The stated purpose of these centres is to identify and register all arrivals. They are sorted out between those who could be considered candidates for asylum in Europe, basically Syrians, and those from countries declared "safe", like Afghanistan, according to Germany’s recent declaration. This decision has a particularly nasty resonance among politically aware people in Germany, who have condemned the country's continuing and now leading role in the occupation of Afghanistan under the US. Among other things, it is a hypocritical violation (better said, exposure) of Germany's post-World War 2 so-called "pacifist" constitution.

Meanwhile, according to Le Monde, Greece has agreed to ship the victims of this "sorting" back to Turkey. Turkey has agreed to accept them – perhaps everyone, even the Afghans (Duetsche Welle, 11 February 2016). In return, Turkey is to get a much quicker disbursement of the three billion euros the EU will pay it to warehouse refugees – more than a thousand euros per soul so far. Also in turn, Turkey asked for Nato to step into the Aegean, a move whose implications go far beyond the migrant question.

All this helps understand the strategic intent of the Nato flotilla, and its hasty launch, as other elements come together in an extremely volatile situation.

This volatility may explain the haziness of the Nato mission, to the degree that its tactics remain truly undefined, and not just a case of officials feeding disinformation to the open mouths of the media. It can't be considered separately from the collision between the US, Europe and Russia over Syria; nor from Turkey's extremely aggressive and precarious position as both the West's indispensable ally against Russia, and the main conduit for the arms and volunteers sustaining Islamist forces on the Syrian battleground.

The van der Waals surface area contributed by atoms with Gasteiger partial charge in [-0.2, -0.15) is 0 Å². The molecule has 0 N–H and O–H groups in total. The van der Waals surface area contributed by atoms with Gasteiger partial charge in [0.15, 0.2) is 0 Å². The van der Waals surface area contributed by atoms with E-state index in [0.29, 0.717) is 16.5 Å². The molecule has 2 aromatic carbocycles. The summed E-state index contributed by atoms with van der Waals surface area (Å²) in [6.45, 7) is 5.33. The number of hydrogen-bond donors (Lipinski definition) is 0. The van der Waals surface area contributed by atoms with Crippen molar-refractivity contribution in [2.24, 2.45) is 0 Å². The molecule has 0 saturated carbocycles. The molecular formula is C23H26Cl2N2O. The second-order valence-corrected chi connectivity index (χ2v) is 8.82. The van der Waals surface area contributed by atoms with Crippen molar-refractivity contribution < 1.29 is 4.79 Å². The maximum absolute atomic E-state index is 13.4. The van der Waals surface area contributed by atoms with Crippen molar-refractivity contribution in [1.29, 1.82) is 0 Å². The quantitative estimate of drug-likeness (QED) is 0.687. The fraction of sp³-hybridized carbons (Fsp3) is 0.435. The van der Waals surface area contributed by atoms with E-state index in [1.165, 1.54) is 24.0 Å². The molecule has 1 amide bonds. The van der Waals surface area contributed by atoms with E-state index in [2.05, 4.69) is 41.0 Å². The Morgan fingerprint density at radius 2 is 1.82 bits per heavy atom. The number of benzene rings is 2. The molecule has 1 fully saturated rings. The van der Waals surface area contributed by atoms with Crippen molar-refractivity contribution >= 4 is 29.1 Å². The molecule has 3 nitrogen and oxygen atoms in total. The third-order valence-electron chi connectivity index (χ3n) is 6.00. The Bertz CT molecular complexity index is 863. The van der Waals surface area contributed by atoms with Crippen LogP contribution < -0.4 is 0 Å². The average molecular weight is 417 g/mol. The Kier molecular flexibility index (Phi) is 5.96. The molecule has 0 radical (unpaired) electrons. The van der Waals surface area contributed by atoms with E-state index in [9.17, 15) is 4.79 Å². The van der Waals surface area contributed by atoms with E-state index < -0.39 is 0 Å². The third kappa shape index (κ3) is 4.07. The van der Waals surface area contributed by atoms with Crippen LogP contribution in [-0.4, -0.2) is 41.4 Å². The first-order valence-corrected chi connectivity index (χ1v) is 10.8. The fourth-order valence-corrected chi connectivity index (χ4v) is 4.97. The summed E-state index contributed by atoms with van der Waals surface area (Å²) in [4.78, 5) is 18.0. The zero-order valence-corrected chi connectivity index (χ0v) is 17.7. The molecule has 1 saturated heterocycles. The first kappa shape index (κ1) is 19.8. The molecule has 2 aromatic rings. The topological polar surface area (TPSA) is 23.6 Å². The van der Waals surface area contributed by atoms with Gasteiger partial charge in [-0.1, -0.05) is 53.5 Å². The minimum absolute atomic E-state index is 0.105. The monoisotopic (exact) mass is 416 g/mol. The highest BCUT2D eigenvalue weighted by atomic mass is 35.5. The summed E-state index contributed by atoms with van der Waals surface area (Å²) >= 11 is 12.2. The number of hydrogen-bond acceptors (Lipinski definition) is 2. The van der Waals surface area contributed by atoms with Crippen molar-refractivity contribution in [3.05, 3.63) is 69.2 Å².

Different wars and contradictions are overlapping and interacting, including what is - figuratively and not, at this time, literally - a war against "migrants", in other words, the fleeing victims. At a minimum, the naval deployment sets a new tone for the handling of the migrant ”crisis”. It may be that Nato wants to establish a physical presence in the Aegean, a "prepositioning" as its new arms depots on the Russian border are called, ready for action if sudden changes in the military situation in Syria, or Turkish and more foreign military interventions, or the crisis in Turkey itself, turn the flood of refugees into a tidal wave. What remains to be seen is how much it will actively seek to turn the Aegean into a European separation wall.

* Samuel Albert writes for A World To Win News Service, where this article was previously pubished.